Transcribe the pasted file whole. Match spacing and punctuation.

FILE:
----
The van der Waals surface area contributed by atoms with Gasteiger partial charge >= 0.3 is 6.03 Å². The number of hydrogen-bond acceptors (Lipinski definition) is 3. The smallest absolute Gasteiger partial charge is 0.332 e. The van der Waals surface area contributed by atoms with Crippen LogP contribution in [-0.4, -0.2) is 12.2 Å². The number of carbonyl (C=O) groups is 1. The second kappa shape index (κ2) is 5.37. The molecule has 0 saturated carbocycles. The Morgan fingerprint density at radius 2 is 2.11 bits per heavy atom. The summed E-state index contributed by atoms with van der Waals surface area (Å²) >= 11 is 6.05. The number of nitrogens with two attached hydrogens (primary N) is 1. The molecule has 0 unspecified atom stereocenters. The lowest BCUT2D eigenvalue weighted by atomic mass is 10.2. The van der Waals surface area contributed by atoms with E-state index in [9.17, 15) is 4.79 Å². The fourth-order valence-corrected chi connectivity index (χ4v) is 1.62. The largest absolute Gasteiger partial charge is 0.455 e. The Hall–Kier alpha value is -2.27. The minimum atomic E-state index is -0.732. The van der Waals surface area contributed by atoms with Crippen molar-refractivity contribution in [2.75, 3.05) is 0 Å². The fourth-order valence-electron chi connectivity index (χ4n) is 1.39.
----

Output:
The van der Waals surface area contributed by atoms with Gasteiger partial charge >= 0.3 is 6.03 Å². The number of hydrogen-bond acceptors (Lipinski definition) is 3. The smallest absolute Gasteiger partial charge is 0.332 e. The van der Waals surface area contributed by atoms with Crippen LogP contribution in [-0.4, -0.2) is 12.2 Å². The number of carbonyl (C=O) groups is 1. The second kappa shape index (κ2) is 5.37. The molecule has 0 saturated carbocycles. The Morgan fingerprint density at radius 2 is 2.11 bits per heavy atom. The summed E-state index contributed by atoms with van der Waals surface area (Å²) >= 11 is 6.05. The number of nitrogens with two attached hydrogens (primary N) is 1. The molecule has 0 unspecified atom stereocenters. The lowest BCUT2D eigenvalue weighted by atomic mass is 10.2. The van der Waals surface area contributed by atoms with E-state index in [9.17, 15) is 4.79 Å². The fourth-order valence-corrected chi connectivity index (χ4v) is 1.62. The largest absolute Gasteiger partial charge is 0.455 e. The Hall–Kier alpha value is -2.27. The minimum atomic E-state index is -0.732. The van der Waals surface area contributed by atoms with Crippen molar-refractivity contribution in [2.75, 3.05) is 0 Å². The fourth-order valence-electron chi connectivity index (χ4n) is 1.39.